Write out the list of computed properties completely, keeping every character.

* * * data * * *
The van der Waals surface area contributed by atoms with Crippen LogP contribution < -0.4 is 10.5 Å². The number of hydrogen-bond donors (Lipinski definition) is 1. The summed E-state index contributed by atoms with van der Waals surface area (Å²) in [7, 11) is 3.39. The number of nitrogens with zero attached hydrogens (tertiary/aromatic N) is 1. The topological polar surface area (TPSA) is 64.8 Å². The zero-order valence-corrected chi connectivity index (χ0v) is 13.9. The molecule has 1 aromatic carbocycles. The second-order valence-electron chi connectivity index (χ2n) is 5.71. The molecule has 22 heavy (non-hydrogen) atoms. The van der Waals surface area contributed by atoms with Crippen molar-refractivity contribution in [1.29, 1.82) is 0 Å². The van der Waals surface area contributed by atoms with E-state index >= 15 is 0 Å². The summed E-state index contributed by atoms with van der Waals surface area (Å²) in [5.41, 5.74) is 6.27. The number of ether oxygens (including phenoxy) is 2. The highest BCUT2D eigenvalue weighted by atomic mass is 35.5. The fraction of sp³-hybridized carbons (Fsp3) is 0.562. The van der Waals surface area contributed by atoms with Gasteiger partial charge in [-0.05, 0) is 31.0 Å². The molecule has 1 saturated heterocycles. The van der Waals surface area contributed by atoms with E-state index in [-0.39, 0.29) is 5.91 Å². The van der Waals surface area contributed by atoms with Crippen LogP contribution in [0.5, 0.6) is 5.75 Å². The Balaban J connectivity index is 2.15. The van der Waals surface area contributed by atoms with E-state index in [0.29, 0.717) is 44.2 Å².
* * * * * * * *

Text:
The van der Waals surface area contributed by atoms with Crippen LogP contribution < -0.4 is 10.5 Å². The number of hydrogen-bond donors (Lipinski definition) is 1. The summed E-state index contributed by atoms with van der Waals surface area (Å²) in [7, 11) is 3.39. The number of nitrogens with zero attached hydrogens (tertiary/aromatic N) is 1. The topological polar surface area (TPSA) is 64.8 Å². The zero-order valence-corrected chi connectivity index (χ0v) is 13.9. The molecule has 1 aromatic carbocycles. The second-order valence-electron chi connectivity index (χ2n) is 5.71. The molecule has 22 heavy (non-hydrogen) atoms. The van der Waals surface area contributed by atoms with Crippen molar-refractivity contribution in [1.29, 1.82) is 0 Å². The van der Waals surface area contributed by atoms with E-state index >= 15 is 0 Å². The summed E-state index contributed by atoms with van der Waals surface area (Å²) in [5.41, 5.74) is 6.27. The number of ether oxygens (including phenoxy) is 2. The highest BCUT2D eigenvalue weighted by atomic mass is 35.5. The fraction of sp³-hybridized carbons (Fsp3) is 0.562. The van der Waals surface area contributed by atoms with Gasteiger partial charge in [-0.05, 0) is 31.0 Å². The molecule has 1 saturated heterocycles. The van der Waals surface area contributed by atoms with E-state index in [-0.39, 0.29) is 5.91 Å². The van der Waals surface area contributed by atoms with Crippen LogP contribution in [0.5, 0.6) is 5.75 Å². The Balaban J connectivity index is 2.15. The van der Waals surface area contributed by atoms with E-state index in [0.29, 0.717) is 44.2 Å².